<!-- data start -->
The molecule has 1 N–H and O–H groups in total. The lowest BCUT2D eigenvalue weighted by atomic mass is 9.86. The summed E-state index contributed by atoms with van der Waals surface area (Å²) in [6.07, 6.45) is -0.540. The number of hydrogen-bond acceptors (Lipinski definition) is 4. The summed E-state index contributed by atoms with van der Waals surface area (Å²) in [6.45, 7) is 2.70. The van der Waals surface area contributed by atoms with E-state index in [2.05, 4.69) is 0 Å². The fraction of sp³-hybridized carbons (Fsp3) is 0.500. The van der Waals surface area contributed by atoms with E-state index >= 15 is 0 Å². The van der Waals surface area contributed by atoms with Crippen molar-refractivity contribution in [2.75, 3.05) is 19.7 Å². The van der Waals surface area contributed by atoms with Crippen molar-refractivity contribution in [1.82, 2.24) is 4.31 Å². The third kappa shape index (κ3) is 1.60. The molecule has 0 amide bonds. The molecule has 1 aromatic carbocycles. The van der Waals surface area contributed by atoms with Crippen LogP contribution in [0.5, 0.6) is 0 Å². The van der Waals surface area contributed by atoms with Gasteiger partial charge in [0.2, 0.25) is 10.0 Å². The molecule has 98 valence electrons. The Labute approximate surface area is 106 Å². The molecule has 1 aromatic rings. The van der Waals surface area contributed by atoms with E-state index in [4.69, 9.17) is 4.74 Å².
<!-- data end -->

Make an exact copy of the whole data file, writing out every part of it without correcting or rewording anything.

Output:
The molecule has 1 N–H and O–H groups in total. The lowest BCUT2D eigenvalue weighted by atomic mass is 9.86. The summed E-state index contributed by atoms with van der Waals surface area (Å²) in [6.07, 6.45) is -0.540. The number of hydrogen-bond acceptors (Lipinski definition) is 4. The summed E-state index contributed by atoms with van der Waals surface area (Å²) in [6.45, 7) is 2.70. The van der Waals surface area contributed by atoms with E-state index in [2.05, 4.69) is 0 Å². The fraction of sp³-hybridized carbons (Fsp3) is 0.500. The van der Waals surface area contributed by atoms with E-state index >= 15 is 0 Å². The van der Waals surface area contributed by atoms with Crippen molar-refractivity contribution in [2.75, 3.05) is 19.7 Å². The van der Waals surface area contributed by atoms with Crippen molar-refractivity contribution in [1.82, 2.24) is 4.31 Å². The third kappa shape index (κ3) is 1.60. The molecule has 0 amide bonds. The molecule has 1 aromatic carbocycles. The van der Waals surface area contributed by atoms with Crippen LogP contribution in [0.5, 0.6) is 0 Å². The van der Waals surface area contributed by atoms with Gasteiger partial charge in [0.2, 0.25) is 10.0 Å². The molecule has 98 valence electrons. The Labute approximate surface area is 106 Å². The molecule has 1 aromatic rings. The van der Waals surface area contributed by atoms with E-state index in [4.69, 9.17) is 4.74 Å².